Voter turnout has been heavy in South Carolina, where Democrats are participating in a primary election that could give Senator Barack Obama a big boost in his quest for the party's presidential nomination. However, as VOA's Greg Flakus reports from Columbia, South Carolina, Hillary Clinton supporters are also out in force.
Demonstrators took to the street corners in front of polling stations, shouting support for their candidates and drawing shouts, cheers and honks from passing cars.
Chance Strickland is an Obama supporter who came over from the neighboring state of Georgia to help out. "Standing outside here on the street holding up signs and getting people to honk their horns at us shows they are also excited about Obama. But even if they are honking because they are excited about voting in general, at least they are excited about getting involved in the political process," he said.
There were also similar demonstrations for Hillary Clinton and former Senator John Edwards downtown and around some polling areas.
At one polling station two sisters came to cast their votes and effectively canceled each other out. Twenty-four-year-old Hillary Perkins says she favored her namesake, Hillary Clinton, even though she sees much to admire in Barack Obama. "He has a lot of good ideas, but I just don't think his methods of carrying it out are effective enough. Hillary has a more comprehensive plan," she said.
Her 20-year-old sister Brooke voted for Obama, even though she says her sister and others tried to convince her that his ideas, such as unifying the nation and ending the war in Iraq, are too grand. "Everyone calls them idealist and say it is never going to happen, but I think it is good to think big," she said.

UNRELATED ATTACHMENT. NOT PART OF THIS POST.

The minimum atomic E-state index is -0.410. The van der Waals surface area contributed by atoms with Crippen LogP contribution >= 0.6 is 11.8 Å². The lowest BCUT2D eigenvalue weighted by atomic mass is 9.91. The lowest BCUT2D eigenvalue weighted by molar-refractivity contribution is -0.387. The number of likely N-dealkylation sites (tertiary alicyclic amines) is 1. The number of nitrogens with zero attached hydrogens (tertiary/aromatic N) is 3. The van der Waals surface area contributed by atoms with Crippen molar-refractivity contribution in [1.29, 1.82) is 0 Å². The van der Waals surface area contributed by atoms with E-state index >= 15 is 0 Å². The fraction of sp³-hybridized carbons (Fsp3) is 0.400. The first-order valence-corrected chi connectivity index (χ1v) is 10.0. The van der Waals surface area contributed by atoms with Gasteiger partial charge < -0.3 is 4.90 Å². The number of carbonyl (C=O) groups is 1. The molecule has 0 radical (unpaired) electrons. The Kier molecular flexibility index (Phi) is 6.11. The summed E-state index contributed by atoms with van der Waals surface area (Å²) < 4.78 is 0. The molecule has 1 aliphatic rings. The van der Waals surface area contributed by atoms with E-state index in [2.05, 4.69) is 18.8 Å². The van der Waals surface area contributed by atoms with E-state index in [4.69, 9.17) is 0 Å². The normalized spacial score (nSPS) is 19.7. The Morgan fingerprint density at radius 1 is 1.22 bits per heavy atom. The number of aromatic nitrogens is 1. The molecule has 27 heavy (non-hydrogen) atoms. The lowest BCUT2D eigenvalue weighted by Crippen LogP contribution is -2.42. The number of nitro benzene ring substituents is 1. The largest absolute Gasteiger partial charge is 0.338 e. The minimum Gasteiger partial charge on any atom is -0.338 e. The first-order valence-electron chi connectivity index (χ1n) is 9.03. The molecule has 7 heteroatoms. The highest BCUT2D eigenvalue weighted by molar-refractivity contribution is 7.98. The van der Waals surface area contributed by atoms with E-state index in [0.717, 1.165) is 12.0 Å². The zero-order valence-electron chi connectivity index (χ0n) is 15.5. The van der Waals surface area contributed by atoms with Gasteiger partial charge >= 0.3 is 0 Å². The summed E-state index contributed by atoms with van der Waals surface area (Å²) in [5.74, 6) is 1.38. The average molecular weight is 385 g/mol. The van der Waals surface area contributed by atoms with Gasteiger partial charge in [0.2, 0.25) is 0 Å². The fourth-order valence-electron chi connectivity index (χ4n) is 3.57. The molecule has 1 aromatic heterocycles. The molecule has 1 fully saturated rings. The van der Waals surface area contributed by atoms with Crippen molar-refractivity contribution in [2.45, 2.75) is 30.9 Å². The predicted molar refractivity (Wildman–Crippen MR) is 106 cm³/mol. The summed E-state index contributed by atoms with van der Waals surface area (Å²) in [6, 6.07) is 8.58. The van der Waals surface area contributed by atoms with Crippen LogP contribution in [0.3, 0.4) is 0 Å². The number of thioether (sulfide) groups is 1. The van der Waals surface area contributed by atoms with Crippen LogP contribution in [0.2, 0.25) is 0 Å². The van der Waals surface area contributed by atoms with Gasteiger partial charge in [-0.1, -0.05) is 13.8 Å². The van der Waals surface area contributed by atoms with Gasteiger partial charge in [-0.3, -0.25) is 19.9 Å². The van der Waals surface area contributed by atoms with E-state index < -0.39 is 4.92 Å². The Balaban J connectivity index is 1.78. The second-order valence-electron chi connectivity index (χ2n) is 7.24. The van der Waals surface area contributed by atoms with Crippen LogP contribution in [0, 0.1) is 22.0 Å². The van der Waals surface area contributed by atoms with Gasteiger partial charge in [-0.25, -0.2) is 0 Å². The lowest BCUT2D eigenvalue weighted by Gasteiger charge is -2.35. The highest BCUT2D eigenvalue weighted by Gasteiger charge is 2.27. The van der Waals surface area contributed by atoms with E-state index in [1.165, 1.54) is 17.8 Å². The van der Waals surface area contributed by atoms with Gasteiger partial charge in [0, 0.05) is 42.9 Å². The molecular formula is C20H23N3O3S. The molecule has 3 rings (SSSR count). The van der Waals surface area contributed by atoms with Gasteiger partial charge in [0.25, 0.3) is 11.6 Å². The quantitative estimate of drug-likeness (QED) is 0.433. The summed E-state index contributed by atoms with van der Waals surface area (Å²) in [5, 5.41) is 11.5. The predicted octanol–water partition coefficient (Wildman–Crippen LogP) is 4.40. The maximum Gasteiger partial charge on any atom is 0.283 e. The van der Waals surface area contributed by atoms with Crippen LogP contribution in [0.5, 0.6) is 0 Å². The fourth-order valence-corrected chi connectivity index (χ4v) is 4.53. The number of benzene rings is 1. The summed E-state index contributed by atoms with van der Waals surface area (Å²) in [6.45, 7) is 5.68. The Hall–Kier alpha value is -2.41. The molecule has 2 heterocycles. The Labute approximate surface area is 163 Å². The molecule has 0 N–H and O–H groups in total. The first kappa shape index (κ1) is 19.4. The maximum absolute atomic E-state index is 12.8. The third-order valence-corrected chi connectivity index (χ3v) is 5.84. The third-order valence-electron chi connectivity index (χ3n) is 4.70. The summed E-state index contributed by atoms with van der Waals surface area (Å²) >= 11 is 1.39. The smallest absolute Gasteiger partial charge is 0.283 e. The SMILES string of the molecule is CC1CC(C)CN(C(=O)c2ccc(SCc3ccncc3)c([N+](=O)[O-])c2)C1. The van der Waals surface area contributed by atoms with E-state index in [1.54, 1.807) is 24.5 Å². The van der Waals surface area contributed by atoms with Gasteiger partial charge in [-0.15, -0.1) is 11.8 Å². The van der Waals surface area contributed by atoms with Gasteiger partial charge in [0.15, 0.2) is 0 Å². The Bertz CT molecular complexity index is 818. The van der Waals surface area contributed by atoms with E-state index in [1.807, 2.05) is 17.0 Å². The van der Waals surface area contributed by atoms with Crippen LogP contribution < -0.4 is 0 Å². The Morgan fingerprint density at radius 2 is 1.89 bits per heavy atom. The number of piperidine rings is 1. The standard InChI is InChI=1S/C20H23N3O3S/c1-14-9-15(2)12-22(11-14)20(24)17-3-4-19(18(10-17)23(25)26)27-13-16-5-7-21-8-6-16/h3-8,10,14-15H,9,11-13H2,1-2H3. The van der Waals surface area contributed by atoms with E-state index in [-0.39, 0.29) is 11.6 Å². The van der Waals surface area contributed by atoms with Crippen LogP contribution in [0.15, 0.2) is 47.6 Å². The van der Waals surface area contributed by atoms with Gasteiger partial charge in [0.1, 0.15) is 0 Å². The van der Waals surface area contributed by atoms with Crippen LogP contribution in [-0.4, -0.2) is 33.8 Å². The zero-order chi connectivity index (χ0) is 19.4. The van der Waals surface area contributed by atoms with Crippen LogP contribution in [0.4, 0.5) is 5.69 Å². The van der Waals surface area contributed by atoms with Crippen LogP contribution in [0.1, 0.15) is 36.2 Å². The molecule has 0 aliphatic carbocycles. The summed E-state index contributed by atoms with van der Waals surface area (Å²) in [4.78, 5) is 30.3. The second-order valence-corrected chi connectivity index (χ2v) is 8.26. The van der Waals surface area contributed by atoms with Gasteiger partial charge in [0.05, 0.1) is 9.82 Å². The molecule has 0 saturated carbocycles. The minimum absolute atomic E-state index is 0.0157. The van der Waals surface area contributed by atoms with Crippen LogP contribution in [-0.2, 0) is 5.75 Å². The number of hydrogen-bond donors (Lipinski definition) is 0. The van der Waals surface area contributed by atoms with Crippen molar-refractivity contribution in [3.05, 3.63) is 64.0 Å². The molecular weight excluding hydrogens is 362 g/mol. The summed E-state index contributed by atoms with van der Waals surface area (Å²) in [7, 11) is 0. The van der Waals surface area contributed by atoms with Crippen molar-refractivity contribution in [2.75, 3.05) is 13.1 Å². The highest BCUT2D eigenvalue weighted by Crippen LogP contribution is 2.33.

The two sisters, who both study political science at a local university, say they so sometimes argue about politics at home. "A little bit, but we have learned not to talk about it.," she said.
Barack Obama is favored to win the South Carolina primary, but Hillary Clinton, backed by her husband, former President Bill Clinton, has campaigned hard here. Obama needs a substantial victory to slow the momentum she has gained by winning in both New Hampshire and Nevada in recent weeks. Obama's only victory was in the Iowa caucuses on January 3.
Also hoping for a good showing here is John Edwards, who was born in South Carolina and served for one term as senator from the nearby state of North Carolina. He could draw votes away from Obama, thereby reducing his margin of victory. Because some polls have shown Obama with as much as a 12-point lead, expectations for him are high and anything less than an overwhelming victory could weaken his appeal in the important Super Tuesday contest on February 5, in which 22 states will hold primaries and caucuses.